It may seem counterintuitive to seek out a sales leadership hire during this time of slowed hiring, but it’s the number one topic that many founders talk about and many SDRs, AEs, and sales managers ask about. 

Founders may ask, “how do I find the right sales leadership hire?” While someone in sales may ask, “how do I become a CRO someday?”

In today’s episode of CRO Confidential, Sam Blond, Partner at Founders Fund, discusses these very questions with the previous CRO of Lattice, Dini Mehta. 

Founders: Avoid These Pitfalls When You Hire Your Next Sales Leader

Activity surrounding hiring sales leaders is heating up despite the macro environment today. Sure, hiring is slowing, but this particular position will continue to be a hot topic because without a good sales leader, how can you experience hyper-growth — or even regular old steady growth? 

To succeed, you have to learn from your mistakes. We’ve made it a tad easier for you with these common pitfalls that set founders back when hiring for sales leadership. 

  • Don’t hire someone based on a shiny logo on a resume. 

Mehta notices a common pattern of matching logos on resumes. Founders want to hire a rockstar VP of Sales at a big company because they either aspire to become or compete with that company within the next 10 years.

Hiring from that company makes sense because they’ve been successful in the market. But the big oversight is that those big companies are often in a completely different stage of buildout.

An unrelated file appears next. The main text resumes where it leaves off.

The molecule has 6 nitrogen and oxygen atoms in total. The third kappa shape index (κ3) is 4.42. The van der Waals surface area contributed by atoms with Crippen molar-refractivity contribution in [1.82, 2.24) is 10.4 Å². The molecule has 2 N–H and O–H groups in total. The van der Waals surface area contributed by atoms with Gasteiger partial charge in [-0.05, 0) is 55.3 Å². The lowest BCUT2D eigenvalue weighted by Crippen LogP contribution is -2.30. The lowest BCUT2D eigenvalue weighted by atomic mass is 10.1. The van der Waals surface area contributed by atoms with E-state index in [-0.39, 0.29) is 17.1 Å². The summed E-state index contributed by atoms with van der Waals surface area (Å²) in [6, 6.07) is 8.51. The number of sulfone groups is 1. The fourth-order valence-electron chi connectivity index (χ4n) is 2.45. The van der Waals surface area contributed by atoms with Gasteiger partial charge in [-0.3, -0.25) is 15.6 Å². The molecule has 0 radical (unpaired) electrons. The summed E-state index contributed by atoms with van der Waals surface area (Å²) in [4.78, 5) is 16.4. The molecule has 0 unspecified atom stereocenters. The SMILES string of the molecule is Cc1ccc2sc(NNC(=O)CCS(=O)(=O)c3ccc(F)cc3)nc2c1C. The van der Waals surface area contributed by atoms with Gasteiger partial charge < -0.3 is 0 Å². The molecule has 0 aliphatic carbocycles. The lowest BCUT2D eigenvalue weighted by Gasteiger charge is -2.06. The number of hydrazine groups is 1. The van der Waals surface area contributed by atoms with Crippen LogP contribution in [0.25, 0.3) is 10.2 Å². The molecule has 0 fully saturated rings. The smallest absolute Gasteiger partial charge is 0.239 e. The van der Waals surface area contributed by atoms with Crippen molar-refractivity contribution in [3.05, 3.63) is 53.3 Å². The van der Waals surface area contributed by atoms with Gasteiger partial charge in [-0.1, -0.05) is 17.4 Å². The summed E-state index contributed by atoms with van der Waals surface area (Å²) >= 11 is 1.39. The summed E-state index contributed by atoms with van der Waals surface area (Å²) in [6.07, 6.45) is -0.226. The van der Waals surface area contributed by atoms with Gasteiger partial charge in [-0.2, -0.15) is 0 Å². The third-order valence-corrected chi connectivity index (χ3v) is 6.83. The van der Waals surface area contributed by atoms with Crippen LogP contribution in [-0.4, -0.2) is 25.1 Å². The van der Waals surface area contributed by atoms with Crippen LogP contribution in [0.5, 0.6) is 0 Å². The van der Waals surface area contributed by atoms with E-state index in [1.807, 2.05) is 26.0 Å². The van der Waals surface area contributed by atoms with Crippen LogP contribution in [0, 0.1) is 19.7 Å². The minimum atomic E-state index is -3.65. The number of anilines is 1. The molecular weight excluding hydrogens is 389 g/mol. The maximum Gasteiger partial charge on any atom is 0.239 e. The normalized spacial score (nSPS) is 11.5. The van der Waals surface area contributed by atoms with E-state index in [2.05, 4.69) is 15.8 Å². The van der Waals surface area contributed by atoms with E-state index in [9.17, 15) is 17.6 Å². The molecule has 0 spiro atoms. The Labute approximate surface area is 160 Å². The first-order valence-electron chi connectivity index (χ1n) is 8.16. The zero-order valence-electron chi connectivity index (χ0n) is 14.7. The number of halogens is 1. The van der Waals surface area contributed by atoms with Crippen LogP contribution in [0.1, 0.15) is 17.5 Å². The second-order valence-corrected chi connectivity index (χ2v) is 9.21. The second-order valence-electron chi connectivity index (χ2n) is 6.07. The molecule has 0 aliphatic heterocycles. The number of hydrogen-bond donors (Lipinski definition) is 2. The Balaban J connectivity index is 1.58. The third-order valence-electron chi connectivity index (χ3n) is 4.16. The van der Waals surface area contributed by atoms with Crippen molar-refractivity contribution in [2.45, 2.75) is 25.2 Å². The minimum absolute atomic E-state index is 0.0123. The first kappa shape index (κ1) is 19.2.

Overweighting logos on a resume isn’t how you hire a rockstar sales leader. Being clear about your success criteria for 12 to 24 months from now is. 

  • Solving for domain experience will seriously limit you. 

If you’re a property tech company and think you need to find a leader who fully understands this space, you’re solving for the wrong thing. 

Limiting yourself to a very small domain eliminates a lot of talented people. The people you want are very smart and can pick up the specifics of the domain quickly enough while also bringing in innovative ideas. 

  • You want someone who knows what great looks like at an early stage. 

So many companies hire the perennial VP of sales from companies you’ve never heard of. They have some startup experience. They’ve tried it a couple of times. But that’s not good enough. 

You want to vet your potential hires to make sure they’ve seen great. They’ve witnessed it first-hand, from the front row or pretty close to the front row. 

  • Timing matters. Hiring a sales leader too early could be a mistake. 

It’s easy to go on gut feeling or chase aspirational companies, and sometimes it might work out, but ultimately, stage matters—a lot. The most common — and successful — path founders take is hiring a few successful contributors and then hiring someone to scale the team.

Define What Success and Failure Look Like

When looking at success and failure, you want to look at 12 to 24 months from now. What do you expect the person in this role to accomplish during that time? Not in terms of revenue generation but from the company-building aspect. 

Mehta says, “You have to think of the limited resources and bandwidth you have in front of you and make sure there’s strong alignment between the founder and sales leader.” 

By starting with a clear list of must-haves that match your success criteria, you’re creating a clearer path to success. Of course, this is all dependent on the stage of your business. If it’s early on, look out 60 to 90 days because things move faster. If you’re later stage, determine what you want 6 to 12 months from now to look like. 

Structure Your Success Criteria For a New Sales Leadership Hire